Background: With the failure of thermal capsulorrhaphy for shoulder instability, there have been concerns with capsular thinning and capsular necrosis affecting revision surgery. Purpose: To report the findings at revision surgery for failed thermal capsulorrhaphy and to evaluate the technical effects on subsequent revision capsular plication. Study Design: Case series; Level of evidence, 4. Methods: Fourteen patients underwent arthroscopic evaluation and open reconstruction for a failed thermal capsulorrhaphy. The cause of the failure, the quality of the capsule, and the ability to suture the capsule were recorded. The patients were evaluated at follow-up for failure, which was defined as recurrent subluxations or dislocations. Results: The origin of the instability was traumatic (n = 6) or atraumatic (n = 8). At revision surgery in the traumatic group, 4 patients sustained failure of the Bankart repair with capsular laxity, and the others experienced capsular laxity alone. In the atraumatic group, all patients experienced capsular laxity as the cause of failure. Of the 14 patients, the capsule quality was judged to be thin in 5 patients and ablated in 1 patient. Aglenoid-based capsular shift could be accomplished in all 14 patients. At follow-up (mean, 35.4 months; range, 22 to 48 months), 1 patient underwent revision surgery and 1 patient had a subluxation, resulting in a failure rate of 14%. Conclusions: Recurrent capsular laxity after failed thermal capsular shrinkage is common and frequently associated with capsular thinning. In most instances, the capsule quality does not appear to technically affect the revision procedure.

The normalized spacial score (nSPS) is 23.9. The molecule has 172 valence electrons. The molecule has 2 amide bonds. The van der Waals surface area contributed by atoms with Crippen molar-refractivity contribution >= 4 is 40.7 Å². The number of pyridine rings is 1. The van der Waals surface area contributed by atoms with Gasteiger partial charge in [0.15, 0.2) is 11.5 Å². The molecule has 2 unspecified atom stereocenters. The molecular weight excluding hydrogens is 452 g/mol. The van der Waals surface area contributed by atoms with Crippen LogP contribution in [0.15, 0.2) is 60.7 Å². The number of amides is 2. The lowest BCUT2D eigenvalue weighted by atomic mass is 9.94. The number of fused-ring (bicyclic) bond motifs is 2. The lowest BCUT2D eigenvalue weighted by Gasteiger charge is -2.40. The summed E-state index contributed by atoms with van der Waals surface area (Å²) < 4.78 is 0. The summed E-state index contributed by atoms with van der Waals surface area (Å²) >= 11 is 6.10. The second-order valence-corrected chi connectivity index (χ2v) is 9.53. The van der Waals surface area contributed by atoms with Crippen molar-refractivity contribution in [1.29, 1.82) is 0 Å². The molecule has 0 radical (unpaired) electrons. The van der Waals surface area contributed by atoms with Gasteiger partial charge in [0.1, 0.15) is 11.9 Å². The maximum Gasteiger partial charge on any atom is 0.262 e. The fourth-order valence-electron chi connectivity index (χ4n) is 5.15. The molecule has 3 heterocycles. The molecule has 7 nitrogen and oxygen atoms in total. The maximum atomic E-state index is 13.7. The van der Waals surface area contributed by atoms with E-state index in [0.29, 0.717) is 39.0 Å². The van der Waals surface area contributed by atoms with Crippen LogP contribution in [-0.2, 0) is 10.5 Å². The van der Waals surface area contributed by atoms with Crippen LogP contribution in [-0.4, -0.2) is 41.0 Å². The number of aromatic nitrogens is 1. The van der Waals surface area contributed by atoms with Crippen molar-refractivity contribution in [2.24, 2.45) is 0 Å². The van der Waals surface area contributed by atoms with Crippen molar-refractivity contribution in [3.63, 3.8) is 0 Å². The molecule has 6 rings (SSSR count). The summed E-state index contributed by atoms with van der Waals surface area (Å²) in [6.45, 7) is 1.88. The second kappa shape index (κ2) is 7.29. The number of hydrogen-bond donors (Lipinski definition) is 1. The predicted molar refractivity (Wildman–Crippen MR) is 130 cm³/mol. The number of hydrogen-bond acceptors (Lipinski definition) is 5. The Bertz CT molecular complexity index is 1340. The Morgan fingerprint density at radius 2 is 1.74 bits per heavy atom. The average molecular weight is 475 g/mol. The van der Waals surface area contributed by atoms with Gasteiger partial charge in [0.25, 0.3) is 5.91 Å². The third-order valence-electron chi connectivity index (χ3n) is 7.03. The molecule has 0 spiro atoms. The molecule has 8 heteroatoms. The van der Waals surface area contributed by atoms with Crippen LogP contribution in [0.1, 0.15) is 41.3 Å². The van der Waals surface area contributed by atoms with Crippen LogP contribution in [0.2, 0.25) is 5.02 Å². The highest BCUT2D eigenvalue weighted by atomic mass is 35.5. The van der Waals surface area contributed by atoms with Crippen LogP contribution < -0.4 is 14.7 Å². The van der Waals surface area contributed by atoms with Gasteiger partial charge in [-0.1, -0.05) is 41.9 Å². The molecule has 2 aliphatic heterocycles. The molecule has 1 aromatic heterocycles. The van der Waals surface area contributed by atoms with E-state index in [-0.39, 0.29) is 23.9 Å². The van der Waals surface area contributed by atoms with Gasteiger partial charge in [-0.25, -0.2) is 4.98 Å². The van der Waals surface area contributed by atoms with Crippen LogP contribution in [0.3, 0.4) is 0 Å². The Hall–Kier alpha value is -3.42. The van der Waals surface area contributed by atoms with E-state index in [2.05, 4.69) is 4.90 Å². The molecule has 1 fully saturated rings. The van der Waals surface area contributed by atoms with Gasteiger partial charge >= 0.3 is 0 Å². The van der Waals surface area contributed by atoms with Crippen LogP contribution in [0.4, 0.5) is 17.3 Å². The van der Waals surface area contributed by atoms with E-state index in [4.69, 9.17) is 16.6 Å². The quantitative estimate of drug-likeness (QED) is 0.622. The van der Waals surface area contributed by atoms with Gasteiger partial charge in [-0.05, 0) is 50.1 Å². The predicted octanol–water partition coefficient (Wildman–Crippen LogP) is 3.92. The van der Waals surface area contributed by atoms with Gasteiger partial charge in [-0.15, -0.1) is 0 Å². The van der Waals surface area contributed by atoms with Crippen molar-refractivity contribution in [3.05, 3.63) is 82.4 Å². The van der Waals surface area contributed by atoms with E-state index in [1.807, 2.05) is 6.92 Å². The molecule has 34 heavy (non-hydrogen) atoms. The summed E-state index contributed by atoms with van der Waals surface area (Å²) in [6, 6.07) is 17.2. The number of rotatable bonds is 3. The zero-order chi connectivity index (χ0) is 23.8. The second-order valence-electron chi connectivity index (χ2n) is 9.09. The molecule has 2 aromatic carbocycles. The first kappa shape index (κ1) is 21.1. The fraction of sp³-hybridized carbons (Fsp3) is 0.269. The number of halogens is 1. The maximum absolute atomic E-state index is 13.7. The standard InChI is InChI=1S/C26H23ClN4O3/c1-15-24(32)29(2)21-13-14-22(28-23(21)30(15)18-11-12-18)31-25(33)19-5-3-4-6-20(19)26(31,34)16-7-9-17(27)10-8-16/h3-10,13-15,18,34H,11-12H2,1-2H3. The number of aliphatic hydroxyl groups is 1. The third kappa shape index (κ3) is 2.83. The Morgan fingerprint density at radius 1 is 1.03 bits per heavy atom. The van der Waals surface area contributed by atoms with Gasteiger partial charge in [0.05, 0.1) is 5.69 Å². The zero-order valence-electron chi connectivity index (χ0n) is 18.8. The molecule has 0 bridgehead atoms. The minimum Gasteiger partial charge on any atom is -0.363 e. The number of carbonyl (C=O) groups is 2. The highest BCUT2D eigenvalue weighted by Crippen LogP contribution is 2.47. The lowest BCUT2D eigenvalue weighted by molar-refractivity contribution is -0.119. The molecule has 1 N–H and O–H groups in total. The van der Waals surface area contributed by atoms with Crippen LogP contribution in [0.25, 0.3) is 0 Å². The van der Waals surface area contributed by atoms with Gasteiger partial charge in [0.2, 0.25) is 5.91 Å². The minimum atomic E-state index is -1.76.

- Shoulder instability
- Shoulder surgery
- Thermal devices
ASJC Scopus subject areas
- Orthopedics and Sports Medicine
- Physical Therapy, Sports Therapy and Rehabilitation